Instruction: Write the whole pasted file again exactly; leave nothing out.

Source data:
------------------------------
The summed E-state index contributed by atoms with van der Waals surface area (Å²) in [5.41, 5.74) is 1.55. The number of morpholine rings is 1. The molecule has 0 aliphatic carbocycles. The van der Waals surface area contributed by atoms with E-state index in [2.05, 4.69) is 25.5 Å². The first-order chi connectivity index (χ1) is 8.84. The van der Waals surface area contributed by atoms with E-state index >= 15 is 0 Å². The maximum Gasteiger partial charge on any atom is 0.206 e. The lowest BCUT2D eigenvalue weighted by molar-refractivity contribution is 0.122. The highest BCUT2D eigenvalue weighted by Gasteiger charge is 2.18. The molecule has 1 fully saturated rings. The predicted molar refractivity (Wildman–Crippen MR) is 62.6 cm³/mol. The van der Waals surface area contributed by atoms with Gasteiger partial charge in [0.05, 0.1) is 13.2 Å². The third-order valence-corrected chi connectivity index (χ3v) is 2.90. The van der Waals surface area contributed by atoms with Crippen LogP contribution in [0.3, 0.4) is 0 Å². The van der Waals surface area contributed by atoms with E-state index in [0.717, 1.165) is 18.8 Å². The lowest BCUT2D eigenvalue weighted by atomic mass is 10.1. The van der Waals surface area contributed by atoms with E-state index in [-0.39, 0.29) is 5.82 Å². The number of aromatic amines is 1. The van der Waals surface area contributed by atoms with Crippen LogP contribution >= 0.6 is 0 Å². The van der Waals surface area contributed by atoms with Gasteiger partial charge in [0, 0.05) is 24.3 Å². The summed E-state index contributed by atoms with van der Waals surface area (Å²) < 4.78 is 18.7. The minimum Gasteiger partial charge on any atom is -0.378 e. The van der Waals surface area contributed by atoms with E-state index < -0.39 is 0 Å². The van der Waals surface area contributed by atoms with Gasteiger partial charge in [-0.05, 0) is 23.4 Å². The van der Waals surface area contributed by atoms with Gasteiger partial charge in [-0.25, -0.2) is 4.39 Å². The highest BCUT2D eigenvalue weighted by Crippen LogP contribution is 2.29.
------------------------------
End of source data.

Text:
The summed E-state index contributed by atoms with van der Waals surface area (Å²) in [5.41, 5.74) is 1.55. The number of morpholine rings is 1. The molecule has 0 aliphatic carbocycles. The van der Waals surface area contributed by atoms with E-state index in [2.05, 4.69) is 25.5 Å². The first-order chi connectivity index (χ1) is 8.84. The van der Waals surface area contributed by atoms with E-state index >= 15 is 0 Å². The maximum Gasteiger partial charge on any atom is 0.206 e. The lowest BCUT2D eigenvalue weighted by molar-refractivity contribution is 0.122. The highest BCUT2D eigenvalue weighted by Gasteiger charge is 2.18. The molecule has 1 fully saturated rings. The predicted molar refractivity (Wildman–Crippen MR) is 62.6 cm³/mol. The van der Waals surface area contributed by atoms with Gasteiger partial charge in [0.05, 0.1) is 13.2 Å². The third-order valence-corrected chi connectivity index (χ3v) is 2.90. The van der Waals surface area contributed by atoms with Crippen LogP contribution in [0.3, 0.4) is 0 Å². The van der Waals surface area contributed by atoms with E-state index in [0.717, 1.165) is 18.8 Å². The lowest BCUT2D eigenvalue weighted by atomic mass is 10.1. The van der Waals surface area contributed by atoms with E-state index in [-0.39, 0.29) is 5.82 Å². The number of aromatic amines is 1. The van der Waals surface area contributed by atoms with Crippen LogP contribution >= 0.6 is 0 Å². The van der Waals surface area contributed by atoms with Gasteiger partial charge in [0, 0.05) is 24.3 Å². The summed E-state index contributed by atoms with van der Waals surface area (Å²) < 4.78 is 18.7. The minimum Gasteiger partial charge on any atom is -0.378 e. The van der Waals surface area contributed by atoms with E-state index < -0.39 is 0 Å². The van der Waals surface area contributed by atoms with Gasteiger partial charge in [-0.05, 0) is 23.4 Å². The van der Waals surface area contributed by atoms with Gasteiger partial charge in [-0.25, -0.2) is 4.39 Å². The highest BCUT2D eigenvalue weighted by Crippen LogP contribution is 2.29.